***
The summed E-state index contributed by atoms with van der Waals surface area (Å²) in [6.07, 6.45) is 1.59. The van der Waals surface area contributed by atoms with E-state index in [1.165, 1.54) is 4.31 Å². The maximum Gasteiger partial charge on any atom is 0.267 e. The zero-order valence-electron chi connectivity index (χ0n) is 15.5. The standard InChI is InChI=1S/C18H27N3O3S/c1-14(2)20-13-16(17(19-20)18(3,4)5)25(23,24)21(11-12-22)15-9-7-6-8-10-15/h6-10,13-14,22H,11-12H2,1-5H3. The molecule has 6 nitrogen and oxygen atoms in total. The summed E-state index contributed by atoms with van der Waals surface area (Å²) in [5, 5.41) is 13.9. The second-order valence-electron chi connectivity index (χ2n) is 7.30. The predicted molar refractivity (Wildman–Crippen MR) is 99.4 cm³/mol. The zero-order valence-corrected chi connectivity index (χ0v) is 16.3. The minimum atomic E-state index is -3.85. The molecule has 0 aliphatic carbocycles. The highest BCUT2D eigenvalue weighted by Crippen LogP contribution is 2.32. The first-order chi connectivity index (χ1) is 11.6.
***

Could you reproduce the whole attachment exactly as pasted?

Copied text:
The summed E-state index contributed by atoms with van der Waals surface area (Å²) in [6.07, 6.45) is 1.59. The van der Waals surface area contributed by atoms with E-state index in [1.165, 1.54) is 4.31 Å². The maximum Gasteiger partial charge on any atom is 0.267 e. The zero-order valence-electron chi connectivity index (χ0n) is 15.5. The standard InChI is InChI=1S/C18H27N3O3S/c1-14(2)20-13-16(17(19-20)18(3,4)5)25(23,24)21(11-12-22)15-9-7-6-8-10-15/h6-10,13-14,22H,11-12H2,1-5H3. The molecule has 6 nitrogen and oxygen atoms in total. The summed E-state index contributed by atoms with van der Waals surface area (Å²) in [5, 5.41) is 13.9. The second-order valence-electron chi connectivity index (χ2n) is 7.30. The predicted molar refractivity (Wildman–Crippen MR) is 99.4 cm³/mol. The zero-order valence-corrected chi connectivity index (χ0v) is 16.3. The minimum atomic E-state index is -3.85. The molecule has 0 aliphatic carbocycles. The highest BCUT2D eigenvalue weighted by Crippen LogP contribution is 2.32. The first-order chi connectivity index (χ1) is 11.6.